Black & White Gallery is proud to present Mirror of Our Obsessions & Fears. Paintings and sculpture in this group show are on the edge between dreams and waking between reality and imagination. They are a powerful emotional experience, a mirror of our obsessions and fears, of our dramas great and small. They are like hallucinations which, showing something inexistent, allow us to perceive something more real than reality.
Chaos, confusion, the beautiful and the sublime are all key components of my work. Kant describes the sublime as that which arouses enjoyment but with horror. He talks about how excitement and fascination are sometimes accompanied by a sense of dread. I want my paintings to have the power to excite the viewer but perhaps with a slight shudder; a sublime shudder.
Godfrey describes his activity as lying somewhere between “comfortable and impossible”.
"Although Godfrey's sculptures are abstract, they do have a distinct organic quality and the suggestion of the cellular quality. Each piece is a network of components, not a monolithic structure. "People mistake the work to be about monumentality. Size is important, but it does not have to be gigantic to work", Godfrey observes."
Megan Heuer, ARTnews, July'05, "The Incredible Lightness of Steel".
Lauren Luloff’s paintings are maps of personal, emotional and intellectual experiences. Luloff unleashes a cacophony of color and texture to create her sophisticated, energetic paintings. A skin tight surface is required for the processes she enacts, so she primes each bed sheet she uses as canvas with several layers of rabbit skin glue and stretches it as if an animal skin on rough frame-like stretchers.
"Abstract painting contains powerful limitations and extraordinary freedom. Great abstract paintings can be the result of a tremendous condensation of information. ... What does it mean, "abstract"? Does it mean to abstract from something—to start with an image and transform it into essentials, like Mondrian’s tree series? Maybe it means some kind of freedom from the image so we can get directly to the serious part and not get lost in apples or nipples. Maybe it means the big idea itself—painting as physics or philosophy. Maybe it means to be purified or to be closer to concrete essences"...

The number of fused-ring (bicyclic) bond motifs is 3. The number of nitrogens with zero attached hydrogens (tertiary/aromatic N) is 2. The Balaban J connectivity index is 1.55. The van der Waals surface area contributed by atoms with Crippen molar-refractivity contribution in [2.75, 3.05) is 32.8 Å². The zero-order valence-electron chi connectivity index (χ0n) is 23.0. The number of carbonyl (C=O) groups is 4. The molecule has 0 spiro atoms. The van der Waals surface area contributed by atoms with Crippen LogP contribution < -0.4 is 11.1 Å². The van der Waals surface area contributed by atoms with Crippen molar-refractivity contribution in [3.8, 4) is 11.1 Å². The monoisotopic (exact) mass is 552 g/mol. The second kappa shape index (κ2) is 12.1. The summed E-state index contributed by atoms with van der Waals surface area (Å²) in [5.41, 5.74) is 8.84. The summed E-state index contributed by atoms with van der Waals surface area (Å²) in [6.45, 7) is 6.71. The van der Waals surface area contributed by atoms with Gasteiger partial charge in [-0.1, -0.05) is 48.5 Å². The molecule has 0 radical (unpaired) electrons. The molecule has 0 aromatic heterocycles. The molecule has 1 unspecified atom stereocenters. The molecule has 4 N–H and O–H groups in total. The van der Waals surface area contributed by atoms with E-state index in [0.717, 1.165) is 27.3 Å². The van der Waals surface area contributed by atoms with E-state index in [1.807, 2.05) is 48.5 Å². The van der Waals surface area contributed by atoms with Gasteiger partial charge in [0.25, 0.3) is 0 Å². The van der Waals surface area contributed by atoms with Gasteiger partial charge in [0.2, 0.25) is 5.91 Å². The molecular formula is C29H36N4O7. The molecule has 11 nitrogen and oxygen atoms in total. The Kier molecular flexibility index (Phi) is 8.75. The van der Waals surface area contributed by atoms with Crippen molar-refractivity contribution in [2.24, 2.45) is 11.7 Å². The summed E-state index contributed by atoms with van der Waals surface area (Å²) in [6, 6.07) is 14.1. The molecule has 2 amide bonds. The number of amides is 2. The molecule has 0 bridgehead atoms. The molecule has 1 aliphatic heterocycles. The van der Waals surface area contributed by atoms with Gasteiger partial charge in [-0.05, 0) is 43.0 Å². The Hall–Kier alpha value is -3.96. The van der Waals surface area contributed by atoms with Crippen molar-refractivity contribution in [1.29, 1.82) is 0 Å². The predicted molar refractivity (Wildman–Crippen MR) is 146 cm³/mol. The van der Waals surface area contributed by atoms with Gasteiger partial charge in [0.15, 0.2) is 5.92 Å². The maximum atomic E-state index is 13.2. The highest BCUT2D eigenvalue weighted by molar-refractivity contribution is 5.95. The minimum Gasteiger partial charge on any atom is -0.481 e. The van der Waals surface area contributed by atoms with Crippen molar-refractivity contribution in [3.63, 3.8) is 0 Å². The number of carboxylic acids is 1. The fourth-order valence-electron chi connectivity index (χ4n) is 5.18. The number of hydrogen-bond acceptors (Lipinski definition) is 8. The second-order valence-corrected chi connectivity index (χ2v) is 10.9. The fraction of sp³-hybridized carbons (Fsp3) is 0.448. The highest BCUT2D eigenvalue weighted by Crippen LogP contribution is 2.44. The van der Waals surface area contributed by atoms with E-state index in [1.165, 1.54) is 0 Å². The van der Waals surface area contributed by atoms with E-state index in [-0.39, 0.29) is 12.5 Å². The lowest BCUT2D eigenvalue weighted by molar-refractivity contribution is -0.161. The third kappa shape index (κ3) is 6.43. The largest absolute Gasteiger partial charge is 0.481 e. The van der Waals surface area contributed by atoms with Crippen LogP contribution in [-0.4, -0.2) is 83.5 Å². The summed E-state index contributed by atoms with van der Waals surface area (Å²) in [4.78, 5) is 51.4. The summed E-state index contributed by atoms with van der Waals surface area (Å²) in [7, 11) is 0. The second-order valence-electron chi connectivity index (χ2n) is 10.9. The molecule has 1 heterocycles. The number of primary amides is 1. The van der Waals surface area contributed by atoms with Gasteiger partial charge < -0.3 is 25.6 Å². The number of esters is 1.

Everything is Finished Nothing is Dead: An Article About Abstract Painting
by Chris Martin, April 2003, The Brooklyn Rail
Andrew Piedilato’s large-scale abstract canvases begin with a simple object and end with an act of discovery. Scanning the rich surface of the canvas our eyes can trace the energy of a swirling line, only to get lost in muddy recesses, and be pulled out again by a beacon of electric color. Piedilato’s risk-taking methods open the work to chance allowing the possibility of something new to happen.
Theme that often occurs in Jonas Pihl's work is the aspect of melting together certain paradoxes, and this theme is often immanent in the very way the artist works with painting. For example when he randomly pours enamel paint on the canvas, lets it flow in turbulent forms and afterwards takes a photo of the splash, projects it onto the canvas and then meticulously paints it again, random transforms into determinism, chaos amalgamates with cosmos and becomes ”Chaosmos”, to use a Deleuze term.
I make objects and displays which inhabit a material and epistemological terrain somewhere in between abstraction and representation. Small, super-detailed sculptures evoke the familiar through corporeal allusion while maintaining a concurrent aloofness to categorical propriety. This effect is compounded by a shifting sense of play involving whatever inertia these objects maintain as abstractions, and the tendency of the surrounding display components (wall diagrams, found objects, photographs, and explicatory didactics, etc.) to coax these abstractions into the terrain of real (albeit competing or hybridized) taxonomical systems.